YOUR HOUSE

31-41 Lower Road

 

These properties were built on a rich meadow known as Long Close.  Before the railway tracks cut through the area, the meadow stretched from Lower Road to the Wilton Road.  The properties, known as Wilson Terrace and Kew Villas were built in the 1890s. 

 
 

Who lived here?

31 Lower Road

In 1901 John and Mary Knight, both aged 65, lived here with their 5-year-old granddaughter Winifred.  John was a self-employed jobbing gardener.   In 1911 this house doubled as a dairy and was known variously as Bemerton Dairy, the Dairy Shop and The Shop.  The occupants were Charles Spicer, who was a dairyman, and his wife Era who assisted in the business.  In the 1960s the house was known as The Alders.

33 Lower Road

Charles and Sarah Waters and their four children were here in 1901.  Charles was a platelayer with Great Western Railways and his eldest son was a baker’s apprentice.  In 1911 Mary Smith was a 39-year-old widow who lived in the property with her four children, all of whom were at school.  Mary’s sister Emily Still, who was employed as a cook, also lived with the family.

35 Lower Road

In 1901 George and Francis Shepherd and their son Edwin were living in the house.  George was a baker and Edwin was a domestic gardener.  In 1911 George had retired and he and his wife, also known as Fanny, were still in the property along with their daughter Mary and her husband Walter Richards.  Walter was employed by the military as a storeman.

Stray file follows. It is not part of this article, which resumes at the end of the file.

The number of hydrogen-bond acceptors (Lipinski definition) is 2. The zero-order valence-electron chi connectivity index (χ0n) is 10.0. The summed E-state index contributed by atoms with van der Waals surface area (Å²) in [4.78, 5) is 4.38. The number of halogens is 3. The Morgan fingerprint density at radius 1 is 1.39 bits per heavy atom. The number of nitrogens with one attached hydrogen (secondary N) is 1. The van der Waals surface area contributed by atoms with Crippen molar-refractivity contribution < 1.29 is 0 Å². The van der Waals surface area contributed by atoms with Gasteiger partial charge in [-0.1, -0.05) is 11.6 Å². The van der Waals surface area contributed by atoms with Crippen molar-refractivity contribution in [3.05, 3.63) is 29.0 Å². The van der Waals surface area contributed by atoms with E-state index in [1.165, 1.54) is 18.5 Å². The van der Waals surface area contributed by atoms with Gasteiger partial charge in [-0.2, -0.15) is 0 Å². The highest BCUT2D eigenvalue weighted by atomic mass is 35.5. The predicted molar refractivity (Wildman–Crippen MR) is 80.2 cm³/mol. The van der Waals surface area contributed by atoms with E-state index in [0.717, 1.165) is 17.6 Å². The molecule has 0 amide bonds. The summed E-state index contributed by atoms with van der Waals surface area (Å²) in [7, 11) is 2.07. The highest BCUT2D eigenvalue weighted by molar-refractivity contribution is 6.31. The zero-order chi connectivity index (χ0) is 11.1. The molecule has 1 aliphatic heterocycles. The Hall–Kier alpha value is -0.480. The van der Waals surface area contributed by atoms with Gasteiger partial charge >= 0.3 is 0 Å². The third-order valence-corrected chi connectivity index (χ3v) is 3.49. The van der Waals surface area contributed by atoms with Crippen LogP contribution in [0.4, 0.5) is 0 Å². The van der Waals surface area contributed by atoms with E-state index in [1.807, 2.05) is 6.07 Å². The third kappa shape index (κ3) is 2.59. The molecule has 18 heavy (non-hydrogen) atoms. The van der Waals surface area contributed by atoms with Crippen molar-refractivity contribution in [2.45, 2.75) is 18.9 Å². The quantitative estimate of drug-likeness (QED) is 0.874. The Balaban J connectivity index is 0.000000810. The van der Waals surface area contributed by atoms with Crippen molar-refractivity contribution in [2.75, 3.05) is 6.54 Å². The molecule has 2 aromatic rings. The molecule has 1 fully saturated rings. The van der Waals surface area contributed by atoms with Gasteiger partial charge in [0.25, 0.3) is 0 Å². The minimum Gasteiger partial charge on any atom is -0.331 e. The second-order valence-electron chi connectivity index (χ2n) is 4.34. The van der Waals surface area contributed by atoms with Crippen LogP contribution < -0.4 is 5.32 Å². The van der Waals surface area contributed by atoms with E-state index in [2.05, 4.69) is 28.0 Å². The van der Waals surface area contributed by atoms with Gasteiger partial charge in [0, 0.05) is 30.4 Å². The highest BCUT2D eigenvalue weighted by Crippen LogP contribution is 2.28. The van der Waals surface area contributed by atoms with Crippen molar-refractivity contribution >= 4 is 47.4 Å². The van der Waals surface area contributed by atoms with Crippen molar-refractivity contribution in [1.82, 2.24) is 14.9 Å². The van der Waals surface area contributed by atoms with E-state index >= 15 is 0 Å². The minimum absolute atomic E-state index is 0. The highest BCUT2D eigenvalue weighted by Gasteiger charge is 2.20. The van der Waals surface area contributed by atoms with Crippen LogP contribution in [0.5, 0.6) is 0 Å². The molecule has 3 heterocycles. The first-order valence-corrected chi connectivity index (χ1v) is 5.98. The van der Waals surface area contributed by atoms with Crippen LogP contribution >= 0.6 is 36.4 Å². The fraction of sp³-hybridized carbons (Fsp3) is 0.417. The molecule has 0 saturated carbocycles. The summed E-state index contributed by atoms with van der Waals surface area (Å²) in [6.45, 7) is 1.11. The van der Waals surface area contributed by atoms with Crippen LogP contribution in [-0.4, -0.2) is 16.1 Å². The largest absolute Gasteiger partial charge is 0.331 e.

37 Lower Road

Charlie and Annie Newman were here in 1901 with their two young children, Bessie and Alfred.  Charlie, was a platelayer.  In 1911 Mary Moorse, a widow, lived in the property with her two sons.  Harry, the elder of the boys, worked as a railway engine cleaner while the younger, Cecil, was at school.

39 Lower Road

In 1871 Walter Marks, a railway pointsman, lived in this property with his wife Harriet. Clara Payne, who was not widowed, lived here in 1901 without her husband but was accompanied by her son Percy who was a carpenter. In 1911 Henry Billins, a railway pointsman, was living in the house with his wife Mary.  John Feltham, Henry’s stepson, was also here along with his four children.  John, a labourer on the railways, was married but his wife was not living with her family at that time.  Joseph Anderson, a 72-year old widower - and a watch and clock maker by occupation - also lived in the house.

 

41 Lower Road

In 1871 George Mortimer, a railway policeman working for the Great Western Railway, lived in the house with his wife and four children.  Also living with them was Caroline Perret and her son Thomas Perret who was a railway porter.  In 1901 John Hartley, a shoemaker, lived in the villa with his wife Rosetta and their young son William.  The house was vacant at the time of the 1911 census.